Kim's Blog

Embodied spirituality

Happy new year! I’ve just returned from three days of retreat in Canterbury, where I was confronted all over the city by relics and stories of murders and martyrdom. It chimed well with some reading I’ve been doing about Mary, the God bearer, and her willingness to make her body available to God.

It has been dawning on me slowly that the patterns of the Incarnation and the virgin birth – the adoption of flesh and the sacrifices made through the body – are not one offs but ongoing, continuing patterns of our faith. When Christ came, he inhabited a human body as the medium whereby he could show us what God is like – a show and tell, embodied message. And this incarnation continues, through us, as he continues to live through us by the Holy Spirit.

This is not an ethereal spiritual idea – it is a very demanding physical matter, that we assent to at baptism but must continue assenting to throughout this journey if we will allow it. Its purpose is the same as the original – for us to live and act in ways that show what God is like, becoming tools in his hands. It is like constantly being pregnant and giving birth to him through words and actions, and like Mary we consent to that but are aware of the weirdness of it!

Terese of Avila described the physicality of this brilliantly in her poem Christ has no body:

Teresa of Avila (1515–1582)

Christ Has No Body

Christ has no body but yours,
No hands, no feet on earth but yours,
Yours are the eyes with which he looks
Compassion on this world,
Yours are the feet with which he walks to do good,
Yours are the hands, with which he blesses all the world.
Yours are the hands, yours are the feet,
Yours are the eyes, you are his body.
Christ has no body now but yours,
No hands, no feet on earth but yours,
Yours are the eyes with which he looks
compassion on this world.
Christ has no body now on earth but yours.

Stephen Herring has apparently explored (in a book not yet published) the idea found in the Old Testament (OT) of theophany, the physical presence of God dwelling with people. In the OT, he was seen in a pillar of cloud and a pillar of fire, signifying his presence and availability, his protection and favour on his people. He posits that in the NT there is no visible theophany because after Christ’s incarnation, the people of God are now the theophany showing God’s presence in the world. God’s presence in the world is through his indwelling with us, and so we are his embodiment – we are in part the Christ continuing to be made incarnate. We consent to this, in the same way as Mary consented – with confusion and uncertainty at times – and with rejoicing that we have this privilege of embodying the love of God.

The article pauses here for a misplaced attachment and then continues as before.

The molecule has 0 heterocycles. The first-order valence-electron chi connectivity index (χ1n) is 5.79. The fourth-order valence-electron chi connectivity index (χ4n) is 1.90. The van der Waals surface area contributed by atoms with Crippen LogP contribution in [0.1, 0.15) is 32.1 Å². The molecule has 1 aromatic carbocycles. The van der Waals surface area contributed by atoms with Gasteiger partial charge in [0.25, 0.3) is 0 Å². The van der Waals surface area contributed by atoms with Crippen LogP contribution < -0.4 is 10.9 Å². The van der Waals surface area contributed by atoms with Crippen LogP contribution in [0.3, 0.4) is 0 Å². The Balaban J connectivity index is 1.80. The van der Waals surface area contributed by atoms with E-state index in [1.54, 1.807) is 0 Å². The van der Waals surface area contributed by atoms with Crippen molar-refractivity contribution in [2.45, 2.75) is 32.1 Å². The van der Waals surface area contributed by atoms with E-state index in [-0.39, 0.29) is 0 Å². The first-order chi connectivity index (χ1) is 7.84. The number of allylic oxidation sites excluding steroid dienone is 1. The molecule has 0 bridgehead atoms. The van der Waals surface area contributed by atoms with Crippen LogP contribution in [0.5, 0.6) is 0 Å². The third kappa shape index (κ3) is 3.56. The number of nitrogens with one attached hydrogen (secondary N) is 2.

As Christ lived, gave himself, made himself available in time, listening, sitting with, blessing and restoring, feeding, comforting – so must we. And as he was misunderstood, suffered, was hurt and humiliated, his body broken and damaged – so likely will we. As Paul says in I Cor 12:27:

27 Now you are the body of Christ, and each one of you is a part of it.

Roman Catholics believe that in the bread and wine at Communion, Christ’s body is broken and sacrificed again for us, allowing us access to redemption and forgiveness as we eat and drink. I believe this in part too – but that in us, as we suffer and wrestle and lay down our life in service to others’ needs, to let go of our own will and vanity, and manifest love to others – we incarnate his life and death over and over again.

The obedience of Mary and of the Christ expressed bodily are what allowed the plan of God for humanity to be enacted, their willingness to give themselves fully and physically to that plan. We are called to do likewise, and it will be a painful and joyful privilege that will yield transformation. Matthew 25 is our manifesto for this; in it, Christ tells us to care, feed, clothe, visit, to show love in the ways that it is needed, through physical and practical care to those he loves – humanity!

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